Sunday, November 25, 2012

The Orchid House

by Lucinda Riley
September 24-October 17, 2012

And with that, the book hangover is finally cured! Or maybe I just had a really long string of so-so books? Either way, The Orchid House was a delight to read. I was lucky enough to receive a FREE copy from Simon & Schuster when I joined their fan club. What a treat to find it in my mailbox! (If you aren't a fan, I highly recommend it.) In the welcome letter, S&S claims that The Orchid House is a fan favorite, and they were 100% correct. I first gave my copy to my mother who decidedly has much more time to read than I do. She devoured the whole thing in less than a week, even claiming that she forced herself to slow down because she didn't want it to end. When it was back in my hands, my mother made me swear to read it post haste.

I'm glad I did! The Orchid House weaves between present day, World War II and the 1930s, in places from England to Thailand, and boasts an enchanting cast of characters. When Julia, a concert pianist mourning the tragic death of her husband and baby son, returns to Wharton Park, the estate her grandfather worked when she was a child, she discovers a diary that leads her back in time. As Julia learns the history of the home and the generations who lived in it, she begins to heal with the help of the current heir of Wharton Park, Kit Crawford. Together they learn secrets from the past and develop their own special relationship. Each character who came along was fantastic. The story continued to develop and get so much better. I can see why my mother didn't want it to end. Riley has the ability to bring to life characters and inanimate objects alike. My only issues were with the description of Julia's husband and child's death. While it was a bit too graphic, and the after effects were slightly campy, Orchid House found its way back quickly and in a satisfying way. Phew!

I most definitely recommend this one when you're looking for a refreshing break from the everyday mundane.
"Through the pain and the joy of the journey I have made in the past two years, I have learned the most important lesson like can offer, and I am glad of it.
 The moment is all we have."

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Saturday, November 24, 2012

Shadow of Night

by Deborah Harkness
July 7-October 21, 2012

Diana and Matthew are back! Back in time that is; 1591 to be exact. The second book in the All Souls Trilogy, I was eagerly awaiting its release. I was also excited to hear Jennifer Ikeda reading the audiobook version again. She has such a knack for creating authentic-sounding men and women of any age as well as voicing a myriad of accents.

At the end of Discovery of Witches (Which, by the way, I loved. So romantic, so intriguing, and so descriptive that it actually had me craving wine.), Matthew and Diana were stepping back into Elizabethan London with the help of Diana's limited time-traveling capabilities. Shadow opens at that exact moment with a slew of characters, some historically accurate, and from there the complexity of the plot never ends. In truth, I had quite a hard time following it, and even started over after five completely confusing chapters. I'm glad I did because it made more sense the second time. But, between the highly detailed historical information and the character development, I missed the "magic" from the first book. This second installment seemed to be more about the experience of living in 1591; Matthew being a devout Catholic in Protestant England, witches being burnt in Scotland, the founding fathers of the School of Night; than the charm of a love story between a witch and a vampire. The most interesting part for me was when Diana met her tutor/witch, found out she's a Weaver, and really began learning how to perform and understand her magic. Meeting Matthew's father Phillipe, who we heard so much about in the first book, was equally enjoyable. Matthew and Diana's love deepens while they are in the past and future occurrences are forever changed. But the copious details and shift from what we had in Discovery was what had me lost most of the time. When Matthew and Diana finally came "home" to the present, I found myself reinvesting in the story and eager to see where the reader will be led in the last book. Shadow, too, ends with a cliffhanger, much like Discovery.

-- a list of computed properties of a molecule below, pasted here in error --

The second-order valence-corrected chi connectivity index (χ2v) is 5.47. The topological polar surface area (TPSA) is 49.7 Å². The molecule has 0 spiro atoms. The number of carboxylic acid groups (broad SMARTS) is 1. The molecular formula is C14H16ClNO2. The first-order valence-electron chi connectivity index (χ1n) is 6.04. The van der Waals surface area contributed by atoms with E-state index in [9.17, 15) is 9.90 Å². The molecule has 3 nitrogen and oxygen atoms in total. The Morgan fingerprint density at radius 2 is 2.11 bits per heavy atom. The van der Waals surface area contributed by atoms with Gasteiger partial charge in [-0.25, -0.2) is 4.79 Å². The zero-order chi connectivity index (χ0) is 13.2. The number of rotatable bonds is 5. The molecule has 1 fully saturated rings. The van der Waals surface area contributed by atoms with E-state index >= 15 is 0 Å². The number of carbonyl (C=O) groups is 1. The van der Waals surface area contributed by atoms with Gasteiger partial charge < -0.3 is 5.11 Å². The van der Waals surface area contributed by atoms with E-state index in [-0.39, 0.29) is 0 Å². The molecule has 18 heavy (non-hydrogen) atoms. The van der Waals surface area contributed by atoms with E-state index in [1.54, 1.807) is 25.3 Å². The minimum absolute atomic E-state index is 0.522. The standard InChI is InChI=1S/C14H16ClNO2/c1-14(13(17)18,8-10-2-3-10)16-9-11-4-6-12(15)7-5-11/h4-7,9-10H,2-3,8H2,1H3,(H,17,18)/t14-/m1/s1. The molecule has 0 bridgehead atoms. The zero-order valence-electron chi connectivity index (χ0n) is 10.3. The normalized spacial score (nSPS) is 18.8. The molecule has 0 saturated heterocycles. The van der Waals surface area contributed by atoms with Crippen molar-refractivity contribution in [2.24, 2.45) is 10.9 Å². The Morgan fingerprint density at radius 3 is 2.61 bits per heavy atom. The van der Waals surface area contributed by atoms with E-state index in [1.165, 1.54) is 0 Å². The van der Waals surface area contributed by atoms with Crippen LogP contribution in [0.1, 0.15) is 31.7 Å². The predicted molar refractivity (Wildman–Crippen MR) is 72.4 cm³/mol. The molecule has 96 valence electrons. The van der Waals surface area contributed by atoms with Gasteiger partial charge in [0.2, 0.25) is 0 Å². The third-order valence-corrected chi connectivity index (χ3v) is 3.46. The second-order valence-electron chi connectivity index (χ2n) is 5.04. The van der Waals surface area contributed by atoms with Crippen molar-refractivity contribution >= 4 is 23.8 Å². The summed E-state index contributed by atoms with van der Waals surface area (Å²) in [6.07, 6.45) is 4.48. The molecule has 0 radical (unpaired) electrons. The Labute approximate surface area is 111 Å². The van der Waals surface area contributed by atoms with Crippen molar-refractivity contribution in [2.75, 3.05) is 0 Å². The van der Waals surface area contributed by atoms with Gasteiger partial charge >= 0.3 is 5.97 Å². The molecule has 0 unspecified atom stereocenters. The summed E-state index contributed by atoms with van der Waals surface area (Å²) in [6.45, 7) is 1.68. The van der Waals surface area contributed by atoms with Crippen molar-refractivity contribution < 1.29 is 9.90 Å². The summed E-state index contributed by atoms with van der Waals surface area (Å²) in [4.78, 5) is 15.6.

I found a great interview with Harkness where she claims that, "These are not your children’s vampires and witches." So true! Reading the first book, all I wanted was for our couple to consummate their relationship. Well I got my wish in Shadow of Night! But I wonder if actually reading this book as opposed to listening to it would have enhanced my experience? I heard that there is actually a glossary of characters in the printed version! I could have used that. I think I will reread both books before the third and final book is released.

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